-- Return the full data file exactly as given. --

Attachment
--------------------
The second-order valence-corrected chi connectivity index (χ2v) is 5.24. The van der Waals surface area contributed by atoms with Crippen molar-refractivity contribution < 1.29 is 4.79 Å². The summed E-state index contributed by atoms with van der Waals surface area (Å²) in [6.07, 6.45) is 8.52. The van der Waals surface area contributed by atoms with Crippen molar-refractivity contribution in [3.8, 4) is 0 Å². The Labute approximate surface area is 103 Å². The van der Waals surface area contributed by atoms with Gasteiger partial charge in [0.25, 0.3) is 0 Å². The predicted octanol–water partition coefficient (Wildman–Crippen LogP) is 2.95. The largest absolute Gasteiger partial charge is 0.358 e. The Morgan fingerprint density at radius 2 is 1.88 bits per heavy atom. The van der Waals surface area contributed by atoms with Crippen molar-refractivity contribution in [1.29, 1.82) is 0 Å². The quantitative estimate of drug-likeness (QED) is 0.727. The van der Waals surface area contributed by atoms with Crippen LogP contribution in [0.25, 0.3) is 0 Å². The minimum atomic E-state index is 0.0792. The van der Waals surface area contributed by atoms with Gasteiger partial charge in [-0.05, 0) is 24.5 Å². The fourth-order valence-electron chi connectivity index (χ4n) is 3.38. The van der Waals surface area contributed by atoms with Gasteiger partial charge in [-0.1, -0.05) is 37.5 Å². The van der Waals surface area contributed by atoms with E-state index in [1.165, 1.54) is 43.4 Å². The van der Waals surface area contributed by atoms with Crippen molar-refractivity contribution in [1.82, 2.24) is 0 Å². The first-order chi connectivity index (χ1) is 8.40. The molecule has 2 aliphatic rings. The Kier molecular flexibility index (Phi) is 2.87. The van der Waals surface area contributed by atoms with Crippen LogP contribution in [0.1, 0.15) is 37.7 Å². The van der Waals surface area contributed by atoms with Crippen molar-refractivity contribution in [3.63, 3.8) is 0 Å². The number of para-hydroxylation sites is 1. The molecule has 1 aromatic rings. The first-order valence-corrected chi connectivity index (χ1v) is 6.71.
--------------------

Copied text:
The second-order valence-corrected chi connectivity index (χ2v) is 5.24. The van der Waals surface area contributed by atoms with Crippen molar-refractivity contribution < 1.29 is 4.79 Å². The summed E-state index contributed by atoms with van der Waals surface area (Å²) in [6.07, 6.45) is 8.52. The van der Waals surface area contributed by atoms with Crippen molar-refractivity contribution in [3.8, 4) is 0 Å². The Labute approximate surface area is 103 Å². The van der Waals surface area contributed by atoms with Gasteiger partial charge in [0.25, 0.3) is 0 Å². The predicted octanol–water partition coefficient (Wildman–Crippen LogP) is 2.95. The largest absolute Gasteiger partial charge is 0.358 e. The Morgan fingerprint density at radius 2 is 1.88 bits per heavy atom. The van der Waals surface area contributed by atoms with Crippen molar-refractivity contribution in [1.29, 1.82) is 0 Å². The quantitative estimate of drug-likeness (QED) is 0.727. The van der Waals surface area contributed by atoms with Crippen LogP contribution in [0.25, 0.3) is 0 Å². The minimum atomic E-state index is 0.0792. The van der Waals surface area contributed by atoms with Gasteiger partial charge in [-0.05, 0) is 24.5 Å². The fourth-order valence-electron chi connectivity index (χ4n) is 3.38. The van der Waals surface area contributed by atoms with Gasteiger partial charge in [-0.1, -0.05) is 37.5 Å². The van der Waals surface area contributed by atoms with E-state index in [1.165, 1.54) is 43.4 Å². The van der Waals surface area contributed by atoms with Crippen molar-refractivity contribution in [1.82, 2.24) is 0 Å². The first-order chi connectivity index (χ1) is 8.40. The molecule has 2 aliphatic rings. The Kier molecular flexibility index (Phi) is 2.87. The van der Waals surface area contributed by atoms with Crippen LogP contribution in [0.1, 0.15) is 37.7 Å². The van der Waals surface area contributed by atoms with Crippen molar-refractivity contribution in [3.63, 3.8) is 0 Å². The number of para-hydroxylation sites is 1. The molecule has 1 aromatic rings. The first-order valence-corrected chi connectivity index (χ1v) is 6.71.